Rodgers also looks bottom heavy with big haunches and calves.

"I don't know if I've seen a tight end as thick as he is lower body-wise," cornerback Tramon Williams said. "Upper body he looks like an athlete, and he's thick in his lower body."

Still, the Packers rated Rodgers' hands as the best of the tight ends in his draft class and took him at No. 98 overall after five tight ends went in the top 65.

Whatever Rodgers' athletic limitations, he's shown good strength and length as a receiving target in the middle of the field. And at about 270 pounds – the Packers list him at 257, but indications are he's closer to 270 – Rodgers should have the bulk to be at least a decent blocker.

"I don't think he's as fast as Finley was, and Finley had a little shake to him also," Williams said. "But as far as the size, the body, catching ability, (Rodgers) has it all. The size of his body definitely is going to be a safety blanket for the quarterback. We still have some other tight ends that can get the job done, but he's intriguing."

Quarless, in the meantime, still has most of camp to show himself, though he hasn't done anything to draw notice so far.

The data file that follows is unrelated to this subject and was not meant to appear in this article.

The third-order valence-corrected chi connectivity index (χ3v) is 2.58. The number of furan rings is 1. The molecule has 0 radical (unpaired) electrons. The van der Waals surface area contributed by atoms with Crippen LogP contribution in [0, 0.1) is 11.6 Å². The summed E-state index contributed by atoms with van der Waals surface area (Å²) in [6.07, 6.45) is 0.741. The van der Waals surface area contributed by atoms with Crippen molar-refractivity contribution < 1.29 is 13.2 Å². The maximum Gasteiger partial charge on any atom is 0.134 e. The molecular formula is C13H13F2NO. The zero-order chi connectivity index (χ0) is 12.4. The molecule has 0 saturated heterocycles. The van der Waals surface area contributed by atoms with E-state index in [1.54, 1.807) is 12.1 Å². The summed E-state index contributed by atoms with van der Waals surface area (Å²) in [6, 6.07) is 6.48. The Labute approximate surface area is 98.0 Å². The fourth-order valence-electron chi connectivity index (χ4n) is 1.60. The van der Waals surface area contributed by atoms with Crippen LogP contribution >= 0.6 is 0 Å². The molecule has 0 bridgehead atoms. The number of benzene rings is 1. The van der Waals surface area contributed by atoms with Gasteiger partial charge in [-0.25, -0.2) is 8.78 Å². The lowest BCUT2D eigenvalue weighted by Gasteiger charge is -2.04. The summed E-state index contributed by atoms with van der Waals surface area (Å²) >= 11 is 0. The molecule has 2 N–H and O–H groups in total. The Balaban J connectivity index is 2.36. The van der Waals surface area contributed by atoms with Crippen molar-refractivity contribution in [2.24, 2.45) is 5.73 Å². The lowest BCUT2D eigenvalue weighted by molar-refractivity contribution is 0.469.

Quarless didn't practice during the offseason because of an undisclosed injury, and it's unclear how much that might be affecting his play early in camp. But he hasn't made any receptions of note in team drills through three days, and in the initial half-line run drills of camp Monday he appeared to get pushed around on a couple of snaps. He hasn't been the same blocker since blowing out a knee in December 2011.

Among the other tight ends, the second-year pro Bostick has as much receiving talent as any and says his post-surgical foot is full strength after he missed most of the offseason recovering. He's had two noteworthy catches in team drills through three practices: in non-padded practices Saturday and Sunday, respectively, he had a 20-yarder on a crossing route on a regular team drill and an 8-yarder that converted a third down in a no-huddle period.

Stoneburner flashed his receiving skills Monday with a one-handed catch on a back-shoulder pass down the middle seam with linebacker Sam Barrington in tight coverage. Stoneburner is probably the weakest blocker of the group.

Fourth-year pro Ryan Taylor's chances of making the team probably depend most on his play on special teams.

And among the two undrafted rookies, Justin Perillo is off to a better start than Colt Lyerla.

Perillo, who played in college at Maine, hasn't made any attention-grabbing plays but has caught the few short throws to him in team drills. He appeared to block OK in the half-line run drills Monday.

Lyerla dropped his only two chances in team drills Saturday and has had no other passes thrown his way in his relatively limited snaps in 11-on-11.

— and follow him on Twitter @PeteDougherty.